Peter Polaine at The Pin Mill Studio


Christmas Dinner by Peter Polaine

Quick plug for my dad, Peter Polaine, who has an exhibition of his woodcut prints on at The Pin Mill Studio in Suffolk at the moment until the 18th July.

If you’ve ever wondered what Playpen’s dad sounds like, he was interviewed by Georgina Wroe on local BBC Radio today. He told some anecdotes about his time at art college where he studied alongside the likes of Ken Russell and Peter Blake as well as surprising me (and the presenter) by his choice of Banksy as one of the contemporary artists he likes and Brandy Carlile’s The Story for his play-out music. (I’d not even heard of her over here in the 80s music wormhole that is Germany – sigh).

You can listen to the BBC’s RealAudio (why do people still use it?) version of whole programme here or my edited MP3 version with just the interview.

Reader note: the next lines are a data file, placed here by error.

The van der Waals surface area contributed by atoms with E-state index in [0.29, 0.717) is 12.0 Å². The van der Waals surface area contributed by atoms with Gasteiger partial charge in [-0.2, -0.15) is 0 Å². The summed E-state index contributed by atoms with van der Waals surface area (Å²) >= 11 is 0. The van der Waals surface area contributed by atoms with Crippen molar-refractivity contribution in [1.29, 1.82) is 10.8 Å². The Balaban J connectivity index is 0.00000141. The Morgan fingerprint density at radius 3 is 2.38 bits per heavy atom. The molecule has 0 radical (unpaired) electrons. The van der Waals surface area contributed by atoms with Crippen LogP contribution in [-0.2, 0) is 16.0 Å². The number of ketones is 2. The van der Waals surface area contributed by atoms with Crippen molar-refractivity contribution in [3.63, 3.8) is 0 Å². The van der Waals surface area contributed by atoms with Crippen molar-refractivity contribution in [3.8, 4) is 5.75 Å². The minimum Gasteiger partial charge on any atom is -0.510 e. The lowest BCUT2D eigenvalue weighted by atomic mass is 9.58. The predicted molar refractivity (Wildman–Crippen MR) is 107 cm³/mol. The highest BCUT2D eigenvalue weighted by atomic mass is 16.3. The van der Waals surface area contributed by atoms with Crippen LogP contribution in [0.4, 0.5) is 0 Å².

5 Replies

  • Ha ha. Maybe there’s an influence of fish from the Japanese woodcuts. I think the fish scales maybe suggest themselves as you chisel out a section too. Maybe.

    That looks like a great book. My dad has a few pieces that would really suit a children’s book too. You know, if you know anyone who is looking for someone to commission…

  • Thanks Nigel, I shall have to get that book. I don’t think that it is just cat and fish but the unlikely friends that cats have that make good stories – like the Owl and the Pussycat.I don’t think your children will be pleased that my cat is just about to eat a fish!

  • You’d be surprised at the levels of sadism my children can descend to :)

    That book really is gorgeous. It’s just such a lovely fairy tale the idea of a cat and a fish hanging out together on land and sea….

    One reason we first picked it up was due to all that research that shows how much very small babies love to look at black and white patterns, and I still find it surprising that so few people produce mobiles and books for young children in black and white with geometric shapes.

    I love woodcuts.

  • That’s interesting about the black and white preference of young children, a documentary ( some time ago) showed exactly that. A white card cut out circle with two black spots for eyes and a smiling mouth, held over a baby, produced a smile and pleasure sounds. Mum was a bit miffed no doubt.

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